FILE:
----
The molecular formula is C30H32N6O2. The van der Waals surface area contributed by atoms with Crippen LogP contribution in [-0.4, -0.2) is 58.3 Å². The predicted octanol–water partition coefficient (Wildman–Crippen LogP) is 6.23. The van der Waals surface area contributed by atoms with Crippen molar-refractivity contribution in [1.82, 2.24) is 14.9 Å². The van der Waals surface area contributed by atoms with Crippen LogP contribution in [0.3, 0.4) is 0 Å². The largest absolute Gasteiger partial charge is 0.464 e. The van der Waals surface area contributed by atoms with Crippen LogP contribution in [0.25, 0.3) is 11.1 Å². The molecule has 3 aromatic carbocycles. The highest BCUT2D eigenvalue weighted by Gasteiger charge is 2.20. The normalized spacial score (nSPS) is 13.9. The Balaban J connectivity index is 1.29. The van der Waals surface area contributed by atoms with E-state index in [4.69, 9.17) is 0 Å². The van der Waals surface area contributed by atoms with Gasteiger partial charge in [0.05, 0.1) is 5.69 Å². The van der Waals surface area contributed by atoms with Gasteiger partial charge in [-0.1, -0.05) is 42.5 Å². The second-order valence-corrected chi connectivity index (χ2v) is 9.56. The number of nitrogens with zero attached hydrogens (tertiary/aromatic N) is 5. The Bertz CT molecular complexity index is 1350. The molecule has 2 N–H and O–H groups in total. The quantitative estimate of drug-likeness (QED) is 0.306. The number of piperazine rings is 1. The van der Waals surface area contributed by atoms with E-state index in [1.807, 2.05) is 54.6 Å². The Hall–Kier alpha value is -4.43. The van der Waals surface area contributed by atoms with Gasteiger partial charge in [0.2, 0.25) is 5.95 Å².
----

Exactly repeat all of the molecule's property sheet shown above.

The molecular formula is C30H32N6O2. The van der Waals surface area contributed by atoms with Crippen LogP contribution in [-0.4, -0.2) is 58.3 Å². The predicted octanol–water partition coefficient (Wildman–Crippen LogP) is 6.23. The van der Waals surface area contributed by atoms with Crippen molar-refractivity contribution in [1.82, 2.24) is 14.9 Å². The van der Waals surface area contributed by atoms with Crippen LogP contribution in [0.3, 0.4) is 0 Å². The largest absolute Gasteiger partial charge is 0.464 e. The van der Waals surface area contributed by atoms with Crippen LogP contribution in [0.25, 0.3) is 11.1 Å². The molecule has 3 aromatic carbocycles. The highest BCUT2D eigenvalue weighted by Gasteiger charge is 2.20. The normalized spacial score (nSPS) is 13.9. The Balaban J connectivity index is 1.29. The van der Waals surface area contributed by atoms with E-state index in [4.69, 9.17) is 0 Å². The van der Waals surface area contributed by atoms with Gasteiger partial charge in [0.05, 0.1) is 5.69 Å². The van der Waals surface area contributed by atoms with Gasteiger partial charge in [-0.1, -0.05) is 42.5 Å². The second-order valence-corrected chi connectivity index (χ2v) is 9.56. The number of nitrogens with zero attached hydrogens (tertiary/aromatic N) is 5. The Bertz CT molecular complexity index is 1350. The molecule has 2 N–H and O–H groups in total. The quantitative estimate of drug-likeness (QED) is 0.306. The number of piperazine rings is 1. The van der Waals surface area contributed by atoms with E-state index in [1.807, 2.05) is 54.6 Å². The Hall–Kier alpha value is -4.43. The van der Waals surface area contributed by atoms with Gasteiger partial charge in [0.2, 0.25) is 5.95 Å².